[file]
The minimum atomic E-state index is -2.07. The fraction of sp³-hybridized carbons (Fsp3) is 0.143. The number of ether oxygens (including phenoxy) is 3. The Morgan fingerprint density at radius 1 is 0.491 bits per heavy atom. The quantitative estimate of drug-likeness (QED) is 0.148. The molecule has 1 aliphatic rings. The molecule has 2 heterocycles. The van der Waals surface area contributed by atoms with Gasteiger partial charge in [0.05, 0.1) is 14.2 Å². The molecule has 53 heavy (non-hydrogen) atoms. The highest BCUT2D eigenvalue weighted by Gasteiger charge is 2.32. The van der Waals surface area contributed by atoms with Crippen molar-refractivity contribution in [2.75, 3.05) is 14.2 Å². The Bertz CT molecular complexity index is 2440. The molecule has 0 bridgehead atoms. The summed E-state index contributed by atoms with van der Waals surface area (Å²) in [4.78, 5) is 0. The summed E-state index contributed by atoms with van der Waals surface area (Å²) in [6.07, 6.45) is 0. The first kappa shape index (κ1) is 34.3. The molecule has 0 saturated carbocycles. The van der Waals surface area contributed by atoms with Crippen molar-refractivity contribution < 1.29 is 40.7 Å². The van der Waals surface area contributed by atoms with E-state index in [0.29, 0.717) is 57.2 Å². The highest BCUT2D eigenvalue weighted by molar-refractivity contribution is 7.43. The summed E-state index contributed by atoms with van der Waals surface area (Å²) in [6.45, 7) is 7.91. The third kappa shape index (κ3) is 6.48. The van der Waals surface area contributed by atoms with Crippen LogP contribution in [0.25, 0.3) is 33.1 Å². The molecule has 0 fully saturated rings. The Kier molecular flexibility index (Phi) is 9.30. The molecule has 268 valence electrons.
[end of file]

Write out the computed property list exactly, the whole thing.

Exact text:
The minimum atomic E-state index is -2.07. The fraction of sp³-hybridized carbons (Fsp3) is 0.143. The number of ether oxygens (including phenoxy) is 3. The Morgan fingerprint density at radius 1 is 0.491 bits per heavy atom. The quantitative estimate of drug-likeness (QED) is 0.148. The molecule has 1 aliphatic rings. The molecule has 2 heterocycles. The van der Waals surface area contributed by atoms with Gasteiger partial charge in [0.05, 0.1) is 14.2 Å². The molecule has 53 heavy (non-hydrogen) atoms. The highest BCUT2D eigenvalue weighted by Gasteiger charge is 2.32. The van der Waals surface area contributed by atoms with Crippen molar-refractivity contribution in [2.75, 3.05) is 14.2 Å². The Bertz CT molecular complexity index is 2440. The molecule has 0 bridgehead atoms. The summed E-state index contributed by atoms with van der Waals surface area (Å²) in [4.78, 5) is 0. The summed E-state index contributed by atoms with van der Waals surface area (Å²) in [6.07, 6.45) is 0. The first kappa shape index (κ1) is 34.3. The molecule has 0 saturated carbocycles. The van der Waals surface area contributed by atoms with Crippen molar-refractivity contribution < 1.29 is 40.7 Å². The van der Waals surface area contributed by atoms with E-state index in [0.29, 0.717) is 57.2 Å². The highest BCUT2D eigenvalue weighted by molar-refractivity contribution is 7.43. The summed E-state index contributed by atoms with van der Waals surface area (Å²) in [6.45, 7) is 7.91. The third kappa shape index (κ3) is 6.48. The van der Waals surface area contributed by atoms with Crippen LogP contribution in [0.25, 0.3) is 33.1 Å². The molecule has 0 fully saturated rings. The Kier molecular flexibility index (Phi) is 9.30. The molecule has 268 valence electrons.